David Bourget (Western Ontario)
David Chalmers (ANU, NYU)
Rafael De Clercq
Jack Alan Reynolds
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Some worry that semantic externalism is incompatible with knowing by introspection what content your thoughts have. In this paper, I examine one primary argument for this incompatibilist worry, the slow-switch argument. Following Goldberg , I construe the argument as attacking the conjunction of externalism and skeptic-proof knowledge of content, where such knowledge would be immune to skeptical doubt. Goldberg, following Burge , attempts to reclaim such knowledge for the externalist; however, I contend that all Burge-style accounts vindicate that a subject can introspectively know that she is thinking that “water is wet.” They do not yet show how a subject can introspectively know what she is thinking—which is the distinctive type of knowing at issue in the slow-switch argument. Nonetheless, I subsequently amend the Burge-style view to illustrate how an externalist can introspectively “know what” content her thought has, and know it in a skeptic-proof manner, despite what the slow-switch argument may suggest. For one, I emphasize that “knowing what” is intensional . Second, I exploit the fact that such knowledge can be ontologically non-committal . Finally, following Boër and Lycan , I point out that “knowing what” is purpose-relative—and for at least some purposes, I suggest it is possible for the externalist to “know what” content her thought has, even when skeptical hypotheses about XYZ are entertained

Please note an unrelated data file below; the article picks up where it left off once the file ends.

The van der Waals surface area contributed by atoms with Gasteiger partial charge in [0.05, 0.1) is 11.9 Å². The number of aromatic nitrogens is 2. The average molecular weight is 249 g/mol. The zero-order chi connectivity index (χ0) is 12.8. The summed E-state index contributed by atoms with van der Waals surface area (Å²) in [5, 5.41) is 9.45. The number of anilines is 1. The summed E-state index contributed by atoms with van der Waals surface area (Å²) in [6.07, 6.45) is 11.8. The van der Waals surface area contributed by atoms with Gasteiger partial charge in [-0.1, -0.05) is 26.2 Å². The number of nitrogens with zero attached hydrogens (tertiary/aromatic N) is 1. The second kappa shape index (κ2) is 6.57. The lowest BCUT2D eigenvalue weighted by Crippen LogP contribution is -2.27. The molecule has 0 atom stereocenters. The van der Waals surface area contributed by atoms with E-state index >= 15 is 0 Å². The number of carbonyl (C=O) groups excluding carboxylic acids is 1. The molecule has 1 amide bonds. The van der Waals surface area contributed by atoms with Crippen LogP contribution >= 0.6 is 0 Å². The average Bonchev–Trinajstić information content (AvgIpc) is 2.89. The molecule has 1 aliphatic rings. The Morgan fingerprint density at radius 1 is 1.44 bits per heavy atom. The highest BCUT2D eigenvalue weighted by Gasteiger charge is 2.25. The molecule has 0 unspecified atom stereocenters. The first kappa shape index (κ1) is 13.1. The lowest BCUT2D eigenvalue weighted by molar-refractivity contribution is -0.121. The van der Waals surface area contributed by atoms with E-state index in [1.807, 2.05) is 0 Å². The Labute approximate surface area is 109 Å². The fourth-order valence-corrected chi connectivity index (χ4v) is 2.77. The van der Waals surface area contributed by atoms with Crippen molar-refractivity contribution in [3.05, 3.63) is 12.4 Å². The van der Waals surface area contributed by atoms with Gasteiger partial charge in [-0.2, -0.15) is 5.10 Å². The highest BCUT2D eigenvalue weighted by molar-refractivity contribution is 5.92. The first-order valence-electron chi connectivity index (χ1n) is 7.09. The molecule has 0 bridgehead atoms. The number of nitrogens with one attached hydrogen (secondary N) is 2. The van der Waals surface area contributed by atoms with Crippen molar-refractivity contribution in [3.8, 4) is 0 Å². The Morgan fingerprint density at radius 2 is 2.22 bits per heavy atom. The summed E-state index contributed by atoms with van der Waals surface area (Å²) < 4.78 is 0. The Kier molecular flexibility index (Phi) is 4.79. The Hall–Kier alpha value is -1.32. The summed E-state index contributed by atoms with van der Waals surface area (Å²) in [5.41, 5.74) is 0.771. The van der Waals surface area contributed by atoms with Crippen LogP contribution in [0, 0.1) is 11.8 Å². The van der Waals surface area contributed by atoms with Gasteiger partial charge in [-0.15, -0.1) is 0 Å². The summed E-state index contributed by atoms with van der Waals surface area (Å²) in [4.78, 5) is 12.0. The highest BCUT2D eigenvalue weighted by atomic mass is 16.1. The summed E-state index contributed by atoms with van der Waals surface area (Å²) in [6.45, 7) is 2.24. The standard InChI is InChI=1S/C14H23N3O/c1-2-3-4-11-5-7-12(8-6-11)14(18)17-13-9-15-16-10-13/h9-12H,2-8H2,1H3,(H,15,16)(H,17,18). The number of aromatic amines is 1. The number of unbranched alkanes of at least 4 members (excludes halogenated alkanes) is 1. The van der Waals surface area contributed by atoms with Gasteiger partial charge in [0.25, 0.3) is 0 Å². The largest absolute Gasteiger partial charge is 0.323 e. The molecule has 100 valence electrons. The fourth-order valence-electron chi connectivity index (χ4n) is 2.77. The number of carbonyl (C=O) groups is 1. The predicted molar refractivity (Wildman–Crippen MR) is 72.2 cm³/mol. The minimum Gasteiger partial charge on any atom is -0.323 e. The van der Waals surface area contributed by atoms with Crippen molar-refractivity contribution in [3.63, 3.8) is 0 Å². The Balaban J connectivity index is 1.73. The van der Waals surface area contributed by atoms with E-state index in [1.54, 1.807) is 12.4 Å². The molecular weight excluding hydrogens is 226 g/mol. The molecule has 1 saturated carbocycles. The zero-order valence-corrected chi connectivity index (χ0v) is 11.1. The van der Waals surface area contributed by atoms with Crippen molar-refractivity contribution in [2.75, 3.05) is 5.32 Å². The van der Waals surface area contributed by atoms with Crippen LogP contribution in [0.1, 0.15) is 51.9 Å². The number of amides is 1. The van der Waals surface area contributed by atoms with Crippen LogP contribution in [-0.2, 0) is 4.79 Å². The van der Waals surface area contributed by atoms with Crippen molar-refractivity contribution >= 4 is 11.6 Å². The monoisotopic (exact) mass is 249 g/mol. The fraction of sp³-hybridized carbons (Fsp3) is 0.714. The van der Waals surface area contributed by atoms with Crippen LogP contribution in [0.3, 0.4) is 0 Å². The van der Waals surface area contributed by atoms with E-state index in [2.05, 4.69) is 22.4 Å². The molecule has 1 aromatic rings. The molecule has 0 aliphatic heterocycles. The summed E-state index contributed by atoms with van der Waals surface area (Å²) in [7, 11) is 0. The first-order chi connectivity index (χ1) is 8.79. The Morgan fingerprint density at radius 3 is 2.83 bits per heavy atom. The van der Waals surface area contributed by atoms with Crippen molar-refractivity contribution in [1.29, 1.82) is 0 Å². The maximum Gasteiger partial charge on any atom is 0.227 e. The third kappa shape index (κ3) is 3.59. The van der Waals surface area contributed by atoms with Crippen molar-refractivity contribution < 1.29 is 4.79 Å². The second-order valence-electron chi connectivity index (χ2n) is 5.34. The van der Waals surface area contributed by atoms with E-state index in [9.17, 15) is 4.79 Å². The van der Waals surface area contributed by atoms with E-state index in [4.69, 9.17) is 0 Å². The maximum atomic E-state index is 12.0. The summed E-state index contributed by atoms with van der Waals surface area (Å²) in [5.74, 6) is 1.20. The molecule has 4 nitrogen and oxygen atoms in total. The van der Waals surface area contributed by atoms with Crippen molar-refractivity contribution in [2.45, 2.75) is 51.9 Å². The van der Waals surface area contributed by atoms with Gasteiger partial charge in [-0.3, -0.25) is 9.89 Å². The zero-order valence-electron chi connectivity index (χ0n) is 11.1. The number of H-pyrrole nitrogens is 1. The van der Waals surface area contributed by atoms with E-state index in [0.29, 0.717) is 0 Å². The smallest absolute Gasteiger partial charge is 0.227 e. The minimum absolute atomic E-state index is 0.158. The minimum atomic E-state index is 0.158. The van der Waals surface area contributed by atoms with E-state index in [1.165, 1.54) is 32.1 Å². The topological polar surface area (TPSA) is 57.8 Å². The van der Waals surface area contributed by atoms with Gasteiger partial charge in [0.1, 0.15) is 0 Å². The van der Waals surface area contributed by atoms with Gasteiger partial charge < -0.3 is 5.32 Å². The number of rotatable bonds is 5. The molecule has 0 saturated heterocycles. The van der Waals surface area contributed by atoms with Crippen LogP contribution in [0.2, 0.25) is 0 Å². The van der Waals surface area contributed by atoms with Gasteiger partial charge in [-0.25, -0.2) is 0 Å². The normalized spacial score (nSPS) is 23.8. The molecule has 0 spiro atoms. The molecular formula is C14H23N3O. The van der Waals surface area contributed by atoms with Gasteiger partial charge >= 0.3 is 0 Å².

|Keywords||Externalism Anti-Individualism Goldberg, Sanford Brown, Jessica Self-Knowledge Knowledge of Content Boër, Stephen Lycan, William Knowing What Burge, Tyler|
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